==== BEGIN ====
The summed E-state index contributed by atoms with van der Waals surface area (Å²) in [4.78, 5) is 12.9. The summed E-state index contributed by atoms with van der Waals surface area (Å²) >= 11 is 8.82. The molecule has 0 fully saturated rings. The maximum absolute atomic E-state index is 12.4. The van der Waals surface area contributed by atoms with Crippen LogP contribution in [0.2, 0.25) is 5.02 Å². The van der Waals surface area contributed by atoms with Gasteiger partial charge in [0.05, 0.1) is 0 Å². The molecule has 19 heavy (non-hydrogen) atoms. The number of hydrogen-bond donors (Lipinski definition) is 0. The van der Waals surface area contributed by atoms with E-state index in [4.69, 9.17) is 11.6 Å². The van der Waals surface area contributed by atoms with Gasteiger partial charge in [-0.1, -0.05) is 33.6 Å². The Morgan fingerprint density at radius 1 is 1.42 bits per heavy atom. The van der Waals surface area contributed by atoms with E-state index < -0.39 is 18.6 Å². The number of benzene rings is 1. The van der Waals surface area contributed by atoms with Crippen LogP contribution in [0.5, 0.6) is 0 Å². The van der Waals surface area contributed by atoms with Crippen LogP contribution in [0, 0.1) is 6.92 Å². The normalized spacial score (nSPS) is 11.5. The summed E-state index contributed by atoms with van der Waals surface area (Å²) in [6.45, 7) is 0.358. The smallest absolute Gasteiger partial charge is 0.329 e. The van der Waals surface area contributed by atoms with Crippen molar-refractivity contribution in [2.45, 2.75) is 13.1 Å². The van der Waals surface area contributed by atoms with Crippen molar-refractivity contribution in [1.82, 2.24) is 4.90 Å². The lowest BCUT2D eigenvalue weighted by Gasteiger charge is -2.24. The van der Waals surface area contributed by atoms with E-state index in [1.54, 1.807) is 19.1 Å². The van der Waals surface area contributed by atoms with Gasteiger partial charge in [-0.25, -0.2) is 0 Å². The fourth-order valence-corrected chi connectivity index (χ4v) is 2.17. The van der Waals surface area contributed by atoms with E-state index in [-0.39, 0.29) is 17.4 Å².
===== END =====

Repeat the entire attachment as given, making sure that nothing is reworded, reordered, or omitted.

The summed E-state index contributed by atoms with van der Waals surface area (Å²) in [4.78, 5) is 12.9. The summed E-state index contributed by atoms with van der Waals surface area (Å²) >= 11 is 8.82. The molecule has 0 fully saturated rings. The maximum absolute atomic E-state index is 12.4. The van der Waals surface area contributed by atoms with Crippen LogP contribution in [0.2, 0.25) is 5.02 Å². The van der Waals surface area contributed by atoms with Gasteiger partial charge in [0.05, 0.1) is 0 Å². The molecule has 19 heavy (non-hydrogen) atoms. The number of hydrogen-bond donors (Lipinski definition) is 0. The van der Waals surface area contributed by atoms with E-state index in [4.69, 9.17) is 11.6 Å². The van der Waals surface area contributed by atoms with Gasteiger partial charge in [-0.1, -0.05) is 33.6 Å². The Morgan fingerprint density at radius 1 is 1.42 bits per heavy atom. The van der Waals surface area contributed by atoms with E-state index < -0.39 is 18.6 Å². The number of benzene rings is 1. The van der Waals surface area contributed by atoms with Crippen LogP contribution in [0.5, 0.6) is 0 Å². The van der Waals surface area contributed by atoms with Crippen LogP contribution in [0, 0.1) is 6.92 Å². The normalized spacial score (nSPS) is 11.5. The summed E-state index contributed by atoms with van der Waals surface area (Å²) in [6.45, 7) is 0.358. The smallest absolute Gasteiger partial charge is 0.329 e. The van der Waals surface area contributed by atoms with Crippen molar-refractivity contribution in [2.45, 2.75) is 13.1 Å². The van der Waals surface area contributed by atoms with Crippen molar-refractivity contribution in [1.82, 2.24) is 4.90 Å². The lowest BCUT2D eigenvalue weighted by Gasteiger charge is -2.24. The van der Waals surface area contributed by atoms with E-state index in [1.54, 1.807) is 19.1 Å². The van der Waals surface area contributed by atoms with Gasteiger partial charge in [-0.25, -0.2) is 0 Å². The fourth-order valence-corrected chi connectivity index (χ4v) is 2.17. The van der Waals surface area contributed by atoms with E-state index in [-0.39, 0.29) is 17.4 Å².